No Fast Fashion
The Fairholme College Assembly Hall was transformed over the weekend to accommodate a huge runway, and seats for some 500 people, all keen to see the results of a Fashion competition that encourages students to create Cotton friendly designs, to be judged and shown on a catwalk.
Queensland Designer, Julie Tengdahl says it’s the most unique competition she’s ever been involved in.
“I’ve never come across a school that openly encourages students from all over the region to participate in a show, where really every one is a winner. All of these designers have had a chance to put their hard work on show. And in the process, they’ve learnt how important it is for the Fashion Industry to work with local industries.”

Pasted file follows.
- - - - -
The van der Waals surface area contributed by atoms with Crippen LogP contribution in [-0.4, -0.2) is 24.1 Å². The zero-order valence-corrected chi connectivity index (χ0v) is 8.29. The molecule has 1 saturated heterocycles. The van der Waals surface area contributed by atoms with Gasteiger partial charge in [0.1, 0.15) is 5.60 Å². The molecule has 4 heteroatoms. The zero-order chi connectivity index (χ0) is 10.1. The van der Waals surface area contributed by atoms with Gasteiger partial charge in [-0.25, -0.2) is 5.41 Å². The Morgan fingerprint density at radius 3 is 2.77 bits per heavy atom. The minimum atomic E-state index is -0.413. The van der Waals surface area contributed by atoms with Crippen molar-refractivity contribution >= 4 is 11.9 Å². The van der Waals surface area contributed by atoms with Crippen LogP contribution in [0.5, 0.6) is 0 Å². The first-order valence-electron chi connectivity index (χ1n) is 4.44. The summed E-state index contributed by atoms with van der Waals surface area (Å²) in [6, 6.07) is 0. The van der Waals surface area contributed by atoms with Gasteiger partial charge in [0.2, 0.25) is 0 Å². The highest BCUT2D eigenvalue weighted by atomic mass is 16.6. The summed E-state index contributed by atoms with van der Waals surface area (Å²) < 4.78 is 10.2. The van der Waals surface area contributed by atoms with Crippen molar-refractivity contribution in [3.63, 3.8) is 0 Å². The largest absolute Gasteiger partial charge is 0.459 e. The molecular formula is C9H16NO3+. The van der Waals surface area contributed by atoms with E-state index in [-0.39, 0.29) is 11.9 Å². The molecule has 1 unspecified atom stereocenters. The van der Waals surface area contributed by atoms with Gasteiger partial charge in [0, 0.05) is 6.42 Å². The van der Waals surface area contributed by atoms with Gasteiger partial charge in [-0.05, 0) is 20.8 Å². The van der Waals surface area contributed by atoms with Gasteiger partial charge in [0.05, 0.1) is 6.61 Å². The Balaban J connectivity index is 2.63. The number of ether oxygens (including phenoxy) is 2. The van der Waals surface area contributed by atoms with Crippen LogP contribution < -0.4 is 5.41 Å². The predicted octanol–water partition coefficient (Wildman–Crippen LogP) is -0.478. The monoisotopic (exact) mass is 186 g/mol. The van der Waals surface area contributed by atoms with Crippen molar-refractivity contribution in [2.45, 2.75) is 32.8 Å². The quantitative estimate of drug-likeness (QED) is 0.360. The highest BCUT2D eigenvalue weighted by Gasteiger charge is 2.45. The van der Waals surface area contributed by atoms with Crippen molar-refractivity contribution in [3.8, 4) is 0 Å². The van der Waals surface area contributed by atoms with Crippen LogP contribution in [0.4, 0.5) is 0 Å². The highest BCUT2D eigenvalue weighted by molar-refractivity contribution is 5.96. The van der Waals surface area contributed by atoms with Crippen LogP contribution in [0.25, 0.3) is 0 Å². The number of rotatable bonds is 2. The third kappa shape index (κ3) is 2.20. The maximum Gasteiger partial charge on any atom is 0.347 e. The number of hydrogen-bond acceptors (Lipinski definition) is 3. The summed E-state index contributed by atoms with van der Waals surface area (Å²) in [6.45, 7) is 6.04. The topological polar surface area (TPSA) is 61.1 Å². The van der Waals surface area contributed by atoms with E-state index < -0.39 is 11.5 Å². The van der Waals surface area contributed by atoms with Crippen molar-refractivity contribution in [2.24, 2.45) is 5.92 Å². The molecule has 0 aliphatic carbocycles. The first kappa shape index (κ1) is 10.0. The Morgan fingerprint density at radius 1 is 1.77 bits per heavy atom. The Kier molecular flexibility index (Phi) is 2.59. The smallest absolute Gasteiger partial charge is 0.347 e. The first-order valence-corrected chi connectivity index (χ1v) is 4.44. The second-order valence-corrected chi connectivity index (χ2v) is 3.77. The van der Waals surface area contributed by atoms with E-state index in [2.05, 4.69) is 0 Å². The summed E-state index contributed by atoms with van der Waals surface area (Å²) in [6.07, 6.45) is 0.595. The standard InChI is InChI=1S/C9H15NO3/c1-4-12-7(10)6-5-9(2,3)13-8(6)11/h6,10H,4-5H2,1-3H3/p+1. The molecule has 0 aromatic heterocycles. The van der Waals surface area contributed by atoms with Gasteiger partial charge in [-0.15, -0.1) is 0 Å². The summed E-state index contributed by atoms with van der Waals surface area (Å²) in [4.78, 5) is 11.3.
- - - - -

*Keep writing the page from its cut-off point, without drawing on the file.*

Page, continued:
Ms Tengdahl joined Pia Du Pradal, Clare Greenhill and Alex Kennedy to judge the Middle school, Senior School and Open categories.
Camilla Meise won the Open competition with her design, while Ashley Duff and Jess Rogers took out the Senior and Middle school Categories respectively.
“This is about more than Fashion. This is about teaching the students the importance of being ethical in everything they do. Including fashion,” said Textiles Teacher Mandi-Joy Meise.
“I wanted the girls to understand that behind every garment, is a farmer, a designer, a sewer – and that they can create a beautiful piece that will last more than one season of fashion. If we can change that mind-set now – in a generation that is swamped by fast fashion – then perhaps we can change the direction of the environment, and indeed the Industry.”
Fairholme College would like to thank its supporters, Cotton Australia, Darling Downs Cotton and Yarraandoo Farming and Equipment for making the event possible.